By Jon Bateman, Wall Street Journal
Forty-six state attorneys general have joined Letitia James, their New York counterpart, in an antitrust investigation of Facebook. Every presidential candidate in last week’s Democratic debate agreed that big tech companies have grown too powerful and must be humbled or diminished, if not broken up entirely. This idea has gained popularity across the political spectrum, with two-thirds of Americans now saying they would break up Big Tech. Although still a long shot, the breakup campaign has spawned dozens of antitrust probes against Amazon, Apple and Google as well as Facebook. And it has started a long-overdue debate about Silicon Valley’s sweeping influence.
But there are dangers in restructuring any U.S. industry. One of the most serious remains largely unrecognized: national-security risk. Despite their faults, tech companies contribute directly to American military and intelligence operations. Their titanic scale can itself be an asset. Any responsible antitrust debate must address the national security risks of breaking up Big Tech—and the parallel risks of keeping these companies intact.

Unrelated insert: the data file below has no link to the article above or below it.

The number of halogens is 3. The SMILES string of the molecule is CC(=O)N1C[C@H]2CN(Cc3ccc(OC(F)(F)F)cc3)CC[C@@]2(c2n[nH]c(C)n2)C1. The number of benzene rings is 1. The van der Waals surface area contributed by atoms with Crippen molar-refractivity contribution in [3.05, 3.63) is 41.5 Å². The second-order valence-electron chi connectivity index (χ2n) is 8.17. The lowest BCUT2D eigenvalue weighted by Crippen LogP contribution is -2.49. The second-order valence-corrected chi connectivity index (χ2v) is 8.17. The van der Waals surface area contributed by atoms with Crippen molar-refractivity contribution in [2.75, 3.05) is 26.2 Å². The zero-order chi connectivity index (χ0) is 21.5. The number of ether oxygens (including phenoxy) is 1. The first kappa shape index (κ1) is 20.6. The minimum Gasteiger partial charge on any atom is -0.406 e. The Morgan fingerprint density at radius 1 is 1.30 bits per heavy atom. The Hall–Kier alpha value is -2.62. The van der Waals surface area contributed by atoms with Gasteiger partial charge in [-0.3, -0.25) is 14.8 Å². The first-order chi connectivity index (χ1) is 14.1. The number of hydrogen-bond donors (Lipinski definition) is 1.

Consider cloud computing. The Defense Department is planning a massive global cloud called JEDI. Unlike corporate clouds, the “war cloud” must support life-or-death missions on austere battlefields despite virtual or physical onslaughts. The Pentagon found only two eligible bidders: Amazon and Microsoft. Three defense secretaries, a federal judge and the Government Accountability Office have upheld this bidding process.